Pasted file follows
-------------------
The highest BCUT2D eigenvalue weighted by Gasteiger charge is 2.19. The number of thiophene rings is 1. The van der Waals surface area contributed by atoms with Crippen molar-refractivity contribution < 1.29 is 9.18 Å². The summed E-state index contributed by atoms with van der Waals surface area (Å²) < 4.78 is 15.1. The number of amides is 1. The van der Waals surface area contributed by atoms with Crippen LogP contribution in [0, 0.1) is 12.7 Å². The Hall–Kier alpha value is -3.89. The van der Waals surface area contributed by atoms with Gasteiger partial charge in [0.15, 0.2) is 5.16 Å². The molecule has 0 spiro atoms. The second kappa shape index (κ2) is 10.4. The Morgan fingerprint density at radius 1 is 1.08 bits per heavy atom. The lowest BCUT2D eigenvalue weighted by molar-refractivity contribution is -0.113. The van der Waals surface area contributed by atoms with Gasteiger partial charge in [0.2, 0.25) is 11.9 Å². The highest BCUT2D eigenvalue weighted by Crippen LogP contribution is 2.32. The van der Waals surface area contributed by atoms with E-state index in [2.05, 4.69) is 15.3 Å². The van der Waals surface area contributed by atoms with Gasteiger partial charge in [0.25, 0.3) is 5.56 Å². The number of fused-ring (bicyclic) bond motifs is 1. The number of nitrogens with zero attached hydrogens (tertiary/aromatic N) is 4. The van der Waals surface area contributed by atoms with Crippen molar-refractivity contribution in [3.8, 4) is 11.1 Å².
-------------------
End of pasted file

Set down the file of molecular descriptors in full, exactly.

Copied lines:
The highest BCUT2D eigenvalue weighted by Gasteiger charge is 2.19. The number of thiophene rings is 1. The van der Waals surface area contributed by atoms with Crippen molar-refractivity contribution < 1.29 is 9.18 Å². The summed E-state index contributed by atoms with van der Waals surface area (Å²) < 4.78 is 15.1. The number of amides is 1. The van der Waals surface area contributed by atoms with Crippen LogP contribution in [0, 0.1) is 12.7 Å². The Hall–Kier alpha value is -3.89. The van der Waals surface area contributed by atoms with Gasteiger partial charge in [0.15, 0.2) is 5.16 Å². The molecule has 0 spiro atoms. The second kappa shape index (κ2) is 10.4. The Morgan fingerprint density at radius 1 is 1.08 bits per heavy atom. The lowest BCUT2D eigenvalue weighted by molar-refractivity contribution is -0.113. The van der Waals surface area contributed by atoms with Gasteiger partial charge in [0.2, 0.25) is 11.9 Å². The highest BCUT2D eigenvalue weighted by Crippen LogP contribution is 2.32. The van der Waals surface area contributed by atoms with E-state index in [2.05, 4.69) is 15.3 Å². The van der Waals surface area contributed by atoms with Gasteiger partial charge in [0.25, 0.3) is 5.56 Å². The number of fused-ring (bicyclic) bond motifs is 1. The number of nitrogens with zero attached hydrogens (tertiary/aromatic N) is 4. The van der Waals surface area contributed by atoms with Crippen molar-refractivity contribution in [3.8, 4) is 11.1 Å².